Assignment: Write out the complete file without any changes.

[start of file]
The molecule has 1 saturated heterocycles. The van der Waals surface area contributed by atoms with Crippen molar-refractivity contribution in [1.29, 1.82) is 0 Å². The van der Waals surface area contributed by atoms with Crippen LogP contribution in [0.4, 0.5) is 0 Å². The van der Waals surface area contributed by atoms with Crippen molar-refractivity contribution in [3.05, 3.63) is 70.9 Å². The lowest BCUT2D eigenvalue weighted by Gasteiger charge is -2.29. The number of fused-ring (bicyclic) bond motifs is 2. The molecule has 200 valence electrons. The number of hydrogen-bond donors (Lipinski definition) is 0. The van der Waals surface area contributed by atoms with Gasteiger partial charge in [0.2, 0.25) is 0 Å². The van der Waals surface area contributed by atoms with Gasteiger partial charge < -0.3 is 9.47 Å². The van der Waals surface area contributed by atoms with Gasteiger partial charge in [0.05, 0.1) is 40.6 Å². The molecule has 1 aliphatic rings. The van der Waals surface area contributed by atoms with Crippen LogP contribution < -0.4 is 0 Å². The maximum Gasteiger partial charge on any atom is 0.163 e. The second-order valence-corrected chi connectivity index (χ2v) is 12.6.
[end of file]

The molecule has 1 saturated heterocycles. The van der Waals surface area contributed by atoms with Crippen molar-refractivity contribution in [1.29, 1.82) is 0 Å². The van der Waals surface area contributed by atoms with Crippen LogP contribution in [0.4, 0.5) is 0 Å². The van der Waals surface area contributed by atoms with Crippen molar-refractivity contribution in [3.05, 3.63) is 70.9 Å². The lowest BCUT2D eigenvalue weighted by Gasteiger charge is -2.29. The number of fused-ring (bicyclic) bond motifs is 2. The molecule has 200 valence electrons. The number of hydrogen-bond donors (Lipinski definition) is 0. The van der Waals surface area contributed by atoms with Gasteiger partial charge in [0.2, 0.25) is 0 Å². The van der Waals surface area contributed by atoms with Gasteiger partial charge < -0.3 is 9.47 Å². The van der Waals surface area contributed by atoms with Gasteiger partial charge in [0.05, 0.1) is 40.6 Å². The molecule has 1 aliphatic rings. The van der Waals surface area contributed by atoms with Crippen LogP contribution < -0.4 is 0 Å². The maximum Gasteiger partial charge on any atom is 0.163 e. The second-order valence-corrected chi connectivity index (χ2v) is 12.6.